Join Date
    Mar 2005
    Location
    Tucson, AZ
    Posts
    9,358

    Default A Loop That Might Work for You

    A couple of weeks is actually enough time to cover quite a bit of ground during the day, seeing scenic locations and a diverse cross-section of America, and still have plenty of time to enjoy the nightlife of various cities. So I think that your original suggestions are selling yourselves a bit short. Consider the following loop:

    Head west from New York, crossing the Poconos and Alleghenies to the Cleveland area where the Rock and Roll Hall of Fame and Cedar Point await, then continue on to Chicago for a couple of evenings. Next take in a couple of Mississippi River towns known for their blues music scenes - St. Louis and Memphis. Turn east at this point and sample Country and Western music in Nashville. Cross through the Great Smoky Mountains and maybe check out some of the NASCAR garages around Charlotte on your way to the Outer Banks of North Carolina. Finish up by following the coast through Washington and Philadelphia back to New York and the flight home.

    If that looks like it will work for you, we can offer more specifics, but I think it would offer a good mix of driving, scenery, night life, mountains, ocean, history, and a few different 'sections' of America.

    AZBuck

  7. Default

    Thanks for the suggestion but I don't think that would work for us. Firstly, it is a lot of driving. Over 40 hours. If we want to spend a few days in a couple of the larger cities, and two days of flying in and out of New York, you're maybe looking at at least 6 hours of driving each day. That doesn't leave much time to actually see the places we would be visiting, plus the fact that you would be tired after each trip.

    I'd say we'd be looking at maybe half that amount of time driving? This would allows a bit of freedom to see places and not being rushed to get from one city to another.

    Would be a great trip to do if we had an extra week, but unfortunately we don't.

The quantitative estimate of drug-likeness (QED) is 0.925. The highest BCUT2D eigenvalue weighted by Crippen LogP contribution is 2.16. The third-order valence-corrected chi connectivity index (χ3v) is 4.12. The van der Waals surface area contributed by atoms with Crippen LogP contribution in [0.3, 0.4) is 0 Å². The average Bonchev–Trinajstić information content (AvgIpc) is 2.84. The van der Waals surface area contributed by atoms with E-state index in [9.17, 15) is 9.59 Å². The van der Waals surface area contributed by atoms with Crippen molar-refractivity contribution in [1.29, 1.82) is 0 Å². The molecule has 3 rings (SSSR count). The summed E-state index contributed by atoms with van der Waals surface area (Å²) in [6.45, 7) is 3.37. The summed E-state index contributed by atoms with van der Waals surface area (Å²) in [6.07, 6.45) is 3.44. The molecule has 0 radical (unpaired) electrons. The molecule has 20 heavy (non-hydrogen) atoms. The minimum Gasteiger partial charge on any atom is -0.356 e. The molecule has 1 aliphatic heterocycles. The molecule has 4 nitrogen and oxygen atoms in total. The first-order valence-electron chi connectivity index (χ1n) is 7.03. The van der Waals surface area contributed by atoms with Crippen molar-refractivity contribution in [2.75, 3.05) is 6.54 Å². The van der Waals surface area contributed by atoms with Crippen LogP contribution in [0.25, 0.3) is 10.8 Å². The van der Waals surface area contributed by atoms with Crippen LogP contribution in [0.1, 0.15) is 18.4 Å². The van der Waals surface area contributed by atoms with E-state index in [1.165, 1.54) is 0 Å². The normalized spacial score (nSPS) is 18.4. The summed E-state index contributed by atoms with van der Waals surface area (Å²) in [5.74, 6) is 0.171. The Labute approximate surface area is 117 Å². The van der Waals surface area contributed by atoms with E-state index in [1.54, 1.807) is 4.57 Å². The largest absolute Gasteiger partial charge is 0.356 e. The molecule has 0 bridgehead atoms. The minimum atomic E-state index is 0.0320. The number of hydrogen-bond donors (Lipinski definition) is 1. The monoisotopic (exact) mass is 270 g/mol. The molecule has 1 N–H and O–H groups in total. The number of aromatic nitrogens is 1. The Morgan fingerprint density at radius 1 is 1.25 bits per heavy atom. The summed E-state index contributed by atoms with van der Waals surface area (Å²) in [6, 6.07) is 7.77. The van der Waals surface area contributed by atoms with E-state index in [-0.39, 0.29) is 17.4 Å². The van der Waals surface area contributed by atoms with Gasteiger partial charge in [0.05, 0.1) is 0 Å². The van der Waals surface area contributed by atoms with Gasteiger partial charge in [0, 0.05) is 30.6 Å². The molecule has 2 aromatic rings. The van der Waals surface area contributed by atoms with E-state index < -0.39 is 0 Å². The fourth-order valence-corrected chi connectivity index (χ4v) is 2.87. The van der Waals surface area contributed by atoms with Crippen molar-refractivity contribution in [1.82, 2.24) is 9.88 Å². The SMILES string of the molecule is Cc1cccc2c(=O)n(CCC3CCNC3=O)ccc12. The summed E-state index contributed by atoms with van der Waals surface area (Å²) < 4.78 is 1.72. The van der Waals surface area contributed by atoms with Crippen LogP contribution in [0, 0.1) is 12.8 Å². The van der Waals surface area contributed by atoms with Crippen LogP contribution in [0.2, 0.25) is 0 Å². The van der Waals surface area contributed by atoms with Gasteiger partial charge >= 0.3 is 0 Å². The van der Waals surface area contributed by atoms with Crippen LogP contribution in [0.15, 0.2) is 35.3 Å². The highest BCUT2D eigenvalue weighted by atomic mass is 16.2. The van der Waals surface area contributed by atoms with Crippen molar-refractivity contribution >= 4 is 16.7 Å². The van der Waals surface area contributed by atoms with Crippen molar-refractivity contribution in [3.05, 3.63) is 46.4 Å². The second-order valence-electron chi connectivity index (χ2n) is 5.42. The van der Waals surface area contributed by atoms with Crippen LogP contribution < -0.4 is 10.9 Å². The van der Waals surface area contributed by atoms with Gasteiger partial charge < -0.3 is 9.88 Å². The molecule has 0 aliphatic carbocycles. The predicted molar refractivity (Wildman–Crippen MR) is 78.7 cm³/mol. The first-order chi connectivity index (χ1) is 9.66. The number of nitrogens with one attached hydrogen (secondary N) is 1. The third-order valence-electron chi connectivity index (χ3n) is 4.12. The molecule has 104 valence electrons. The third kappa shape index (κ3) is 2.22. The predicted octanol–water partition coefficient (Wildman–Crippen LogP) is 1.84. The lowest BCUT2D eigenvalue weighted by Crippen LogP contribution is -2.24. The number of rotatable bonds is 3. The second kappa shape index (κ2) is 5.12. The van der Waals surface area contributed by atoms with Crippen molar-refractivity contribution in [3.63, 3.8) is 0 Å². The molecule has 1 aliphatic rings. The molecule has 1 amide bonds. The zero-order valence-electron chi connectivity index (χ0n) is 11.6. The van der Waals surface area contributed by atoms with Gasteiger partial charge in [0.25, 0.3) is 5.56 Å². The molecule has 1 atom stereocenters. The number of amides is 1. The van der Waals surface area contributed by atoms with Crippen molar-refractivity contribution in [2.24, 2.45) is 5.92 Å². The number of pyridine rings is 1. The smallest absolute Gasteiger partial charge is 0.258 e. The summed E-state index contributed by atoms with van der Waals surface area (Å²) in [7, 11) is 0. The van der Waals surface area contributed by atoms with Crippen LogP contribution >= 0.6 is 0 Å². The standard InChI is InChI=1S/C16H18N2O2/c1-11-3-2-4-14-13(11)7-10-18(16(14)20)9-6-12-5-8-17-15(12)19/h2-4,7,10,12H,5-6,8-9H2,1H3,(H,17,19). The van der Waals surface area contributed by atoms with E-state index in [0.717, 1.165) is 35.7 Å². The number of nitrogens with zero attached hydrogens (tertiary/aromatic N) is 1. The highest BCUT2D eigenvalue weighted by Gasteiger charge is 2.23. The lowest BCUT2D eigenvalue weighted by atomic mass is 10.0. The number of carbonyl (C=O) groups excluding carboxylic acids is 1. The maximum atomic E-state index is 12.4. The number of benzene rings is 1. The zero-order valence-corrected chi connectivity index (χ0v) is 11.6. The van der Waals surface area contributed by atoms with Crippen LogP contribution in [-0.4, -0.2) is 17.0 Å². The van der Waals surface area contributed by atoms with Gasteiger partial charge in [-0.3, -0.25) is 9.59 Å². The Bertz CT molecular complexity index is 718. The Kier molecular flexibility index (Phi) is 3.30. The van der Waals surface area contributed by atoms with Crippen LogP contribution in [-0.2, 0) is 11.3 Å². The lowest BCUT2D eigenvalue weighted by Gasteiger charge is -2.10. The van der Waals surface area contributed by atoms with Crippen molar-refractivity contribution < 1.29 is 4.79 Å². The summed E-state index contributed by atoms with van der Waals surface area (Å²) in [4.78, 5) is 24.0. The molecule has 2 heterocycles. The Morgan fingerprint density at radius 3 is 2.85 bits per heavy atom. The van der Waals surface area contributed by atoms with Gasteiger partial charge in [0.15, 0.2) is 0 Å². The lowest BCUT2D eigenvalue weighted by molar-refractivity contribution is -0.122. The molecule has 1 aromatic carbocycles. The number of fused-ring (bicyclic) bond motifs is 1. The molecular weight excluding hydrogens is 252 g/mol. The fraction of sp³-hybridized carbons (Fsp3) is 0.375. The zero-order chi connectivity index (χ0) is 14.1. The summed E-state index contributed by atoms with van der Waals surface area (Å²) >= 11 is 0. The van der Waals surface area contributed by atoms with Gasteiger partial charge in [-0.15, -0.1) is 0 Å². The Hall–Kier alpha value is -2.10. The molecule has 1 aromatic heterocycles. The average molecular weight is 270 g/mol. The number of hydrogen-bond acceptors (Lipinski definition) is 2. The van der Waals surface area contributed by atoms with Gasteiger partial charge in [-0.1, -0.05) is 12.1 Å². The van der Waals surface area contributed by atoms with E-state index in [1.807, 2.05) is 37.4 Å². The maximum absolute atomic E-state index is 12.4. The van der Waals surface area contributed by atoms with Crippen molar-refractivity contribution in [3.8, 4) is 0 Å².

8. #8
    Join Date
    Dec 2008
    Location
    Melbourne, Australia
    Posts
    6,936

    Default Deserve a second though.

    Quote Originally Posted by TheIrishGuy View Post
    ... plus the fact that you would be tired after each trip.
    Your reaction is quite understandable, and actually a typical reaction. What you are not aware of, and many of us were not, is that driving in the US is so different to driving on almost any other continent.

    I would not instantly dismiss AZBuck's suggestions, without looking into them further. You might well find that it would fill your bill.

    Lifey

  9. #9
    Join Date
    Mar 2005
    Location
    Tucson, AZ
    Posts
    9,358

    Default ...Or Not

    If the routing I suggested seems too much, and you'd rather not spend as much time driving, then it's easy enough to cut some things out and still leave you hitting enough sites that fit your stated desires. You could easily cut nearly 900 miles or about two days worth of driving off the route I gave you before and still have lots to see and do. From New York head for Hershey and enjoy the many roller coasters there, then continue west through the Appalachians past Dayton, and maybe a stop at the US Air Force Museum. Continue on through Indianapolis and take in the Speedway and Indy 500 Museum, and 'end' in St. Louis where you can take in Six Flags, catch some night life, take a ride on the Mississippi, and go to the top of the Arch. Then start your return trip through Nashville, the home to America's home-grown music genre, Country and Western. Then head up the backbone of the Blue Ridge following either I-81 through the Great Valley of the Blue Ridge Parkway along the mountaintops up into the Washington DC area. Finally check out Chesapeake Bay and maybe an oceanfront town or two on your way back to New York. That entire loop would only require the equivalent of four 8-hour driving days spread out over your 12 available days in the US. Not a bad mix at all, and it still gets you to more different corners of the country than just the industrial Northeast and Midwest.

    AZBuck

  10. Default

    Sorry for the late reply. I've been quite busy!

    Thanks for responding again and putting in the effort to come up with a route. I just have a couple of queries.

    You seem to be avoiding the east coast and the typical tourist cities. Is there any particular reason for that?

    You say four 8 hour days of driving. That still seems a lot to me! The longest I've driven for is maybe 3 hours. Although that was motorway for most of it, I found it quite tedious! I've never been on a road trip before. How much enjoyment can you actually get from the driving part?

    Finally, I have no idea how to divide up my days between cities. For instance, is 3 days enough in New York? Is 5 days too much? I feel it's very difficult to split up days when you are visiting so many places - it's like deciding how much you're going to enjoy a place before visiting it! Any tips?